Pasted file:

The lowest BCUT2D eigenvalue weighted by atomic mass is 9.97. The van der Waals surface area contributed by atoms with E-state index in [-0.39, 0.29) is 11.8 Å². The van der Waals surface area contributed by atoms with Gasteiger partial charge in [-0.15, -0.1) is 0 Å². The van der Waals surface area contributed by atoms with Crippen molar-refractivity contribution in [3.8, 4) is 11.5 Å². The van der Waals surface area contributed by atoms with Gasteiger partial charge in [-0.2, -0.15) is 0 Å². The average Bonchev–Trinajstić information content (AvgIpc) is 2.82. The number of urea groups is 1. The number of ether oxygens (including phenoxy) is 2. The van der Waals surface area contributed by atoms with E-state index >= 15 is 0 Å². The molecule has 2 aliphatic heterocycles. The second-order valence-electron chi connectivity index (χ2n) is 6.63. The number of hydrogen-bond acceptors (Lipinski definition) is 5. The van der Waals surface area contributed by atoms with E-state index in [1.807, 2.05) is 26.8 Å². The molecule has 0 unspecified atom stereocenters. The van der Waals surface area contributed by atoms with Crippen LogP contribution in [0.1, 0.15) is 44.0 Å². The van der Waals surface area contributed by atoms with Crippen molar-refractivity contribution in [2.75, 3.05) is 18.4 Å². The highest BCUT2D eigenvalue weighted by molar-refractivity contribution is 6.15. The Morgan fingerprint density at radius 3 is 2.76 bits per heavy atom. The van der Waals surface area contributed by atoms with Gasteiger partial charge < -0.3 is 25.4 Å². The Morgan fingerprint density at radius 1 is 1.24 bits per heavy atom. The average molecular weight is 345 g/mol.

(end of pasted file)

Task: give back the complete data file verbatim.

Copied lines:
The lowest BCUT2D eigenvalue weighted by atomic mass is 9.97. The van der Waals surface area contributed by atoms with E-state index in [-0.39, 0.29) is 11.8 Å². The van der Waals surface area contributed by atoms with Gasteiger partial charge in [-0.15, -0.1) is 0 Å². The van der Waals surface area contributed by atoms with Crippen molar-refractivity contribution in [3.8, 4) is 11.5 Å². The van der Waals surface area contributed by atoms with Gasteiger partial charge in [-0.2, -0.15) is 0 Å². The average Bonchev–Trinajstić information content (AvgIpc) is 2.82. The number of urea groups is 1. The number of ether oxygens (including phenoxy) is 2. The van der Waals surface area contributed by atoms with E-state index >= 15 is 0 Å². The molecule has 2 aliphatic heterocycles. The second-order valence-electron chi connectivity index (χ2n) is 6.63. The number of hydrogen-bond acceptors (Lipinski definition) is 5. The van der Waals surface area contributed by atoms with E-state index in [1.807, 2.05) is 26.8 Å². The molecule has 0 unspecified atom stereocenters. The van der Waals surface area contributed by atoms with Crippen LogP contribution in [0.1, 0.15) is 44.0 Å². The van der Waals surface area contributed by atoms with Crippen molar-refractivity contribution in [2.75, 3.05) is 18.4 Å². The highest BCUT2D eigenvalue weighted by molar-refractivity contribution is 6.15. The Morgan fingerprint density at radius 3 is 2.76 bits per heavy atom. The van der Waals surface area contributed by atoms with Gasteiger partial charge < -0.3 is 25.4 Å². The Morgan fingerprint density at radius 1 is 1.24 bits per heavy atom. The average molecular weight is 345 g/mol.